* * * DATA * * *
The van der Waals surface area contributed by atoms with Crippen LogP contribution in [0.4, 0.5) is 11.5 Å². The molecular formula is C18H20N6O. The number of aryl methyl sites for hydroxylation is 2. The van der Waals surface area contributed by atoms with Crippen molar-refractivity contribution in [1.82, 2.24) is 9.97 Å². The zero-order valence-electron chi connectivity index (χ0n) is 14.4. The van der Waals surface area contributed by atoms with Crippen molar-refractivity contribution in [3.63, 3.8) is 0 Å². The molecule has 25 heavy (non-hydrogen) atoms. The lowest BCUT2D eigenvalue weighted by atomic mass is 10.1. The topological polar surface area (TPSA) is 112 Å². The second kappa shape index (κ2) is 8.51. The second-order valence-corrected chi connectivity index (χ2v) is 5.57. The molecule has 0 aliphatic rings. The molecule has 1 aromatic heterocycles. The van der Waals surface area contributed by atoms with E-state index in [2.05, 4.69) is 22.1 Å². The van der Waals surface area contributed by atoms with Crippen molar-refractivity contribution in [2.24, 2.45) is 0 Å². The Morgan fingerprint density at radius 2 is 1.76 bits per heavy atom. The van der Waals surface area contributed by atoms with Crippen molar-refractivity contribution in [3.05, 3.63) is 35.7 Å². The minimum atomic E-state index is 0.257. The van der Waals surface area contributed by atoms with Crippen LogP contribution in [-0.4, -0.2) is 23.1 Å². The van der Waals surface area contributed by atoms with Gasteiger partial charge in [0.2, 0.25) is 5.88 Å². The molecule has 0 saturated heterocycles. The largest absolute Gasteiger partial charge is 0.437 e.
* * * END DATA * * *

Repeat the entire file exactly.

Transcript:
The van der Waals surface area contributed by atoms with Crippen LogP contribution in [0.4, 0.5) is 11.5 Å². The molecular formula is C18H20N6O. The number of aryl methyl sites for hydroxylation is 2. The van der Waals surface area contributed by atoms with Crippen molar-refractivity contribution in [1.82, 2.24) is 9.97 Å². The zero-order valence-electron chi connectivity index (χ0n) is 14.4. The van der Waals surface area contributed by atoms with Crippen molar-refractivity contribution in [3.63, 3.8) is 0 Å². The molecule has 25 heavy (non-hydrogen) atoms. The lowest BCUT2D eigenvalue weighted by atomic mass is 10.1. The topological polar surface area (TPSA) is 112 Å². The second kappa shape index (κ2) is 8.51. The second-order valence-corrected chi connectivity index (χ2v) is 5.57. The molecule has 0 aliphatic rings. The molecule has 1 aromatic heterocycles. The van der Waals surface area contributed by atoms with E-state index in [2.05, 4.69) is 22.1 Å². The van der Waals surface area contributed by atoms with Crippen molar-refractivity contribution in [2.24, 2.45) is 0 Å². The Morgan fingerprint density at radius 2 is 1.76 bits per heavy atom. The van der Waals surface area contributed by atoms with Crippen molar-refractivity contribution in [3.05, 3.63) is 35.7 Å². The minimum atomic E-state index is 0.257. The van der Waals surface area contributed by atoms with Crippen LogP contribution in [-0.4, -0.2) is 23.1 Å². The van der Waals surface area contributed by atoms with Gasteiger partial charge in [0.2, 0.25) is 5.88 Å². The molecule has 0 saturated heterocycles. The largest absolute Gasteiger partial charge is 0.437 e.